Attorney Subhas Panday has criticised the hefty $179,000 in mask fines collected to date from “ordinary people” while, “the privileged is partying.”
Referring to the private poolside party, exceeding ten people, at the gated Bayside Towers. Cocorite, over the weekend, Panday said the law is sending a message that it is tilted against the poor, in favour of the wealthy.
Responding to criticisms for not intervening, CoP Gary Griffith said it is difficult for the police to enter private property.
Panday, a former national security minister, was not supportive of Griffith.
Panday disagreed with a comparison given by Griffith as a reason why the Bayside partygoers were not charged. Griffith explained that bathers who also breached the law by bathing in waters near Bayshore were not charged but warned and sent home. Yet he said, people were upset the partygoers at Bayside were not charged.
The attorney said there is not comparison between the two situations. He said while the situation with the bathers deals with a breach of the law, there is no clear definition in the law to deal with a situation like the one which presented itself at Bayside Towers.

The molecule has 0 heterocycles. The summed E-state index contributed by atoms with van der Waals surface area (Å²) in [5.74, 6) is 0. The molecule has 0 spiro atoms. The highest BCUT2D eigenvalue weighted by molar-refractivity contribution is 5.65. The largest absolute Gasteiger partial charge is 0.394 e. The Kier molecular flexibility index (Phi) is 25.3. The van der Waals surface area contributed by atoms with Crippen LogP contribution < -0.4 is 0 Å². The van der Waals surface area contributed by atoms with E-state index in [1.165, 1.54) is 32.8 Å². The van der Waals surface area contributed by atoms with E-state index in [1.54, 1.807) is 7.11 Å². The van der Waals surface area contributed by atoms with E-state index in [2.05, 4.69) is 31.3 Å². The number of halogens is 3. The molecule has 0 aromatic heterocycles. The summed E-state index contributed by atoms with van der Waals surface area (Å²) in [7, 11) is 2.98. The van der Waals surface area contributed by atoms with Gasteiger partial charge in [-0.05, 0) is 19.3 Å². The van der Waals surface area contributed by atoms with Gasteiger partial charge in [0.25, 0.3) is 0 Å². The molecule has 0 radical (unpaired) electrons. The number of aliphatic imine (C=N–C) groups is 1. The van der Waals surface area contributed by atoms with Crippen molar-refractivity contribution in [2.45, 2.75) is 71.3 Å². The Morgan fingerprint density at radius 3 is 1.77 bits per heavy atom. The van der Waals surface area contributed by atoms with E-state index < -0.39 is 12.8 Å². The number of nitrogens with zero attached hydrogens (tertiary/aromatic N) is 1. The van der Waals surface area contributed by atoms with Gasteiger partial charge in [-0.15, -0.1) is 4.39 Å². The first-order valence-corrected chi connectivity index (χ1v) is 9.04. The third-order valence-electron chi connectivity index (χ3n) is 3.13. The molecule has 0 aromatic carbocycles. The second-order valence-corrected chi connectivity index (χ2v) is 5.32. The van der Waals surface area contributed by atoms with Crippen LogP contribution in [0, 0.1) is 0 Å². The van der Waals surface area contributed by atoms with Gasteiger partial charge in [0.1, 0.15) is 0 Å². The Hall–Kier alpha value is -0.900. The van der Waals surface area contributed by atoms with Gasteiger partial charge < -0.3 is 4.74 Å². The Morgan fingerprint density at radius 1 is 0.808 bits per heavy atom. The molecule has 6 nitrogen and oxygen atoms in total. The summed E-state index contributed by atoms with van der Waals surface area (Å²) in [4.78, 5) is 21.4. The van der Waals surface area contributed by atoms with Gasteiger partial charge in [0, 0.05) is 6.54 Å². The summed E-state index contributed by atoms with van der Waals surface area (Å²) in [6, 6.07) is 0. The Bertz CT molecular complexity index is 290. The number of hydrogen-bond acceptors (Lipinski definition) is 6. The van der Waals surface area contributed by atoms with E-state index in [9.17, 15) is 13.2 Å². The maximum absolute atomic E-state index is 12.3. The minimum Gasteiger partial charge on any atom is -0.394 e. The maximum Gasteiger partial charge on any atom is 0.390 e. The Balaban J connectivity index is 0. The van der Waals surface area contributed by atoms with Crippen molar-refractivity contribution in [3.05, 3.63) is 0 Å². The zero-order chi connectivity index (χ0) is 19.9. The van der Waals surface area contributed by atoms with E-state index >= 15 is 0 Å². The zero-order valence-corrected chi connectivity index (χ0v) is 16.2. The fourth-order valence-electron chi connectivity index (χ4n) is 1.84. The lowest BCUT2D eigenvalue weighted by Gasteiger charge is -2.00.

In a statement, Panday said the law is designed not to catch the privileged.
“On the presentation of the amendment of the Public Health Ordinance Act 1 of 2020, I indicated that the amendment to the said act was a half-baked piece of legislation as a result of a knee-jerk reaction to the covid19 pandemic.
“The legislation was not properly thought out. The government should have done more work on it before rushing it through the Parliament. On that occasion there were lacunae in the law, some have been addressed. However, the law did not deal with gated communities where a number of private residences use a common area,” Panday said.
He said it has not addressed the issue of the mischief which the law had intended to eliminate, speculating on the possibility that the partygoers could spread the covid19 virus to members of the public.
“The law as it stands is tilted against the poor in favour of the wealthy. This can be clearly gleaned by the Prime Minister’s statement when people complained about the $1,000 ticket being too burdensome to the poor: he said, 'If you poor, don’t break the law.'
He said the same legislation makes the parent vicariously liable for their child aged eight and over for not wearing a mask, so to the law should be amended to make landlords and/or occupiers also liable for the breach of the law on their premises.
“Parliament has abdicated its responsibility in that it should not allow the making of regulations by ministers to make and implement regulations (subsidiary legislation) without Parliament’s scrutiny.
“In the debate, someone stated to do so would be to buy cat in bag. In this case, the Parliament has bought a bag without a cat. They had no idea of what would have been the details of the regulations to be drafted after the passing of the bill.”
Panday called on the Opposition to stand up and ensure good legislation is passed.